"...gives the aberration function for paraxial focus, or so-called classical aberrations. Advance in calculation methods revealed that Gaussian image point is not the best focus location...requires shift from the Gaussian image point to their respective best focus location, where the central intensity of diffraction pattern is at its maximum (thus, best focus location is also called diffraction focus). Primary aberrations evaluated at best focus location are called orthogonal or balanced primary aberrations."

"For spherical aberration, the amount of defocus from paraxial focus needed for the shift to diffraction focus location is given by P=-S, with P and S being the peak aberration coefficients for defocus and spherical aberration, respectively..."

http://www.telescope-optics.net/lower_order_spherical.htm


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Peter Natscher
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Re: CO vs. All That "Other Stuff"! new [Re: pstarr]
      #5622358 - 01/14/13 09:57 AM

HST

Quote:

Quote:

My other scopes have been dobs 6,8and 10 inch. From my expereance optical quality is number one, much more than telescope type.




A SCT with perfect optics and a 30% central obstruction can never give better that 1/4 wave performance. Not that 1/4 wave performance is bad. That said, you will never find a SCT, or any other design with perfect optics.




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Asbytec
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Re: CO vs. All That "Other Stuff"! new [Re: Peter Natscher]
      #5622522 - 01/14/13 11:40 AM

Quote:

Quote:

My other scopes have been dobs 6,8and 10 inch. From my expereance optical quality is number one, much more than telescope type.




A SCT with perfect optics and a 30% central obstruction can never give better that 1/4 wave performance. Not that 1/4 wave performance is bad. That said, you will never find a SCT, or any other design with perfect optics.




That's likely true in general while observing, the difference is probably too hard to tell at any distance from max spacial frequency. Still, it is somewhat misleading. I only mention it because it's interesting and it leads to the very reason obstructed scope perform differently. Contrast transfer can be comparable to 1/4 PV SA in terms of performance, but only over a very small range. The effect on the Airy disc is different for an obstruction than LSA, and this gives rise to a perfect obstructed scope's advantage.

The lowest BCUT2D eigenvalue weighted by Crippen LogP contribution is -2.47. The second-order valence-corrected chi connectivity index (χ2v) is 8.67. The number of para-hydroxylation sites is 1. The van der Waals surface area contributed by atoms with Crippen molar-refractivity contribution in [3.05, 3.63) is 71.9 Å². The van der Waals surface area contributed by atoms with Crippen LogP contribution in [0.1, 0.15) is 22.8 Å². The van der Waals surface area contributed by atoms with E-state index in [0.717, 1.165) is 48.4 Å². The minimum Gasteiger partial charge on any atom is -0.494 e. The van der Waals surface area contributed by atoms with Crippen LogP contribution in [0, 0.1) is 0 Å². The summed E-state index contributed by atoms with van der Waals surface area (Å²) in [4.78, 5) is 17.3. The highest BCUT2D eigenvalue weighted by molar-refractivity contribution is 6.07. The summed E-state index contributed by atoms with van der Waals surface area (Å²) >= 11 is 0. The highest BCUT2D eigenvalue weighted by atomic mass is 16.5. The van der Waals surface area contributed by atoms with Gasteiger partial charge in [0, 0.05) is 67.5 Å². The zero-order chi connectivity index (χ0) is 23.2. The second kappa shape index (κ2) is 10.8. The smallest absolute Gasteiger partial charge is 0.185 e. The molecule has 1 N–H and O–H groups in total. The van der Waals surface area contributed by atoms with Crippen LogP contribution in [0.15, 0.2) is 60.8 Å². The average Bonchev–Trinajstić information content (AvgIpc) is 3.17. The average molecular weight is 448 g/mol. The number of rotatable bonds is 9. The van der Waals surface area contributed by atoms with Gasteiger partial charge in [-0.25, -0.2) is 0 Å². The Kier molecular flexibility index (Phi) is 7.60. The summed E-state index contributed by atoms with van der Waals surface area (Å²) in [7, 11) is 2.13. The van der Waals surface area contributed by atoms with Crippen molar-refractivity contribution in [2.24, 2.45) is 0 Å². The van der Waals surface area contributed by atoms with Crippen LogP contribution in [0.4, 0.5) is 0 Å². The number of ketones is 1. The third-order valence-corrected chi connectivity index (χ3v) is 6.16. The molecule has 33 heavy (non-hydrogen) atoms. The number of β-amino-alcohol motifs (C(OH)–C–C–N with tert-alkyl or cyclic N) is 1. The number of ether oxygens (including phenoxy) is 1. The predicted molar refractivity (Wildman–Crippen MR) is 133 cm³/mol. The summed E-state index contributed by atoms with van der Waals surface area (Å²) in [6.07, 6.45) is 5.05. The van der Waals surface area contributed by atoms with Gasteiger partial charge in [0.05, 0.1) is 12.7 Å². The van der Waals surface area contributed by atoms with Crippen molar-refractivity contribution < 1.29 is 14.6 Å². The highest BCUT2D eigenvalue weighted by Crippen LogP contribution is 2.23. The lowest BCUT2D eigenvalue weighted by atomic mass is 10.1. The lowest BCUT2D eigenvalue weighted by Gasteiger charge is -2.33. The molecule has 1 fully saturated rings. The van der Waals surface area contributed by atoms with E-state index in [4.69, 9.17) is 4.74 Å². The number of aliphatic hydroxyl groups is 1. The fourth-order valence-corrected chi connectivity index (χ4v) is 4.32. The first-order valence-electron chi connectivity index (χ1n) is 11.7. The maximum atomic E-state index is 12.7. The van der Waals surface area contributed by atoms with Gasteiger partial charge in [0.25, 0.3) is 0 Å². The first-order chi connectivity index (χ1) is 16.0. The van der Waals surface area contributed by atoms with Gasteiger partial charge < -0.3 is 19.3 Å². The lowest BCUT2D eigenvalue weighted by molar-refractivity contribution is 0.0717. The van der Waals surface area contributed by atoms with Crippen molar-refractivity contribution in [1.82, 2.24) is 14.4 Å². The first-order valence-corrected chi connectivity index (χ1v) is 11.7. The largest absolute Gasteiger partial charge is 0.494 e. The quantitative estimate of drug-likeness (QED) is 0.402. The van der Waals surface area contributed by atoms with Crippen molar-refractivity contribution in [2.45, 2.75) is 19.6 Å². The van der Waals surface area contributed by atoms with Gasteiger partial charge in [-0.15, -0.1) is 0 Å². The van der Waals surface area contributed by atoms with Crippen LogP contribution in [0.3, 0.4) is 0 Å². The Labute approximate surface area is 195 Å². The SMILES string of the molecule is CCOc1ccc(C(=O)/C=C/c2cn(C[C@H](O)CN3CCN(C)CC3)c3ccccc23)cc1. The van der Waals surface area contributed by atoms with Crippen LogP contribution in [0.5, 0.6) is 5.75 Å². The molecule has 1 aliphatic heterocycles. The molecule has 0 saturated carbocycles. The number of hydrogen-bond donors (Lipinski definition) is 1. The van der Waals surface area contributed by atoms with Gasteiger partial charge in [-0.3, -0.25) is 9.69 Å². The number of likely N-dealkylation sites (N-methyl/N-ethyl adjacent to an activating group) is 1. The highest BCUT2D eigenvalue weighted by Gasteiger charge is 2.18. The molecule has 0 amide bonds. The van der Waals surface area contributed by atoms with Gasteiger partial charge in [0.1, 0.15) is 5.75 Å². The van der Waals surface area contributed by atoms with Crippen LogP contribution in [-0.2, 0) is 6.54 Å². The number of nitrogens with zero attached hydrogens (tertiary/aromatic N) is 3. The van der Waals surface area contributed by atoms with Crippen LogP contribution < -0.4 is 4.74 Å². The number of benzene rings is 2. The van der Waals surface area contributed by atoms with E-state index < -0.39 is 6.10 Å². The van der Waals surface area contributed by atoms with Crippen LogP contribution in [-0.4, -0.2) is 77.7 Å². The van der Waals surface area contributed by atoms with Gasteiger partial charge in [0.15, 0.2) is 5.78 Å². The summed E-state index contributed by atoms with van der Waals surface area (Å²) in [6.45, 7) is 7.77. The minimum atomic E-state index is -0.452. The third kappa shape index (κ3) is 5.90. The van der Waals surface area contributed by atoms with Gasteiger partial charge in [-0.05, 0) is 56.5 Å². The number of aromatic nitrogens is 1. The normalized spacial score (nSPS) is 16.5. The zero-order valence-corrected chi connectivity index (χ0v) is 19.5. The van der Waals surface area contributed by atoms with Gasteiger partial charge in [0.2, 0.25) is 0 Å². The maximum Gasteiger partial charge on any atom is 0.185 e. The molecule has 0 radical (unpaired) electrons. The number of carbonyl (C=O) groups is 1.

With perfect obstructed optics, the Strehl-like peak intensity can be about 89% with co = 0.32D. This is due to the added diffraction effects with cause the Airy disc radius to become smaller and a bit brighter than it normally would be (if it remained at 1.22 Lambda/D.) It's not, it's at 1.11 Lambda/D for 0.3D. Actually, the contrast transfer equivalent of a perfect obstructed system can be approximated (co </= 0.4) using w ~ .21co ~ (.21 * .3) ~ 0.063 RMS of LSA, a bit better than 0.074 RMS for 1/4 PV SA.

Toss in some aberration, say a very good S = 0.95 Strehl, and Strehl-like intensity falls to Sn ~ S * I, with I = (1 - co^2)^2, ~ 0.95 * 0.83 ~ 79%. That figure is normalized to 1, just as an unobstructed scope's peak intensity is equal to it's Strehl (0.838 * S, also normalized to 1.) This gives a peak intensity of ~98% vs ~79% for the obstructed scope (with accompanying ring brightness.) This is the advantage refractors share along with very good Strehl on the high end.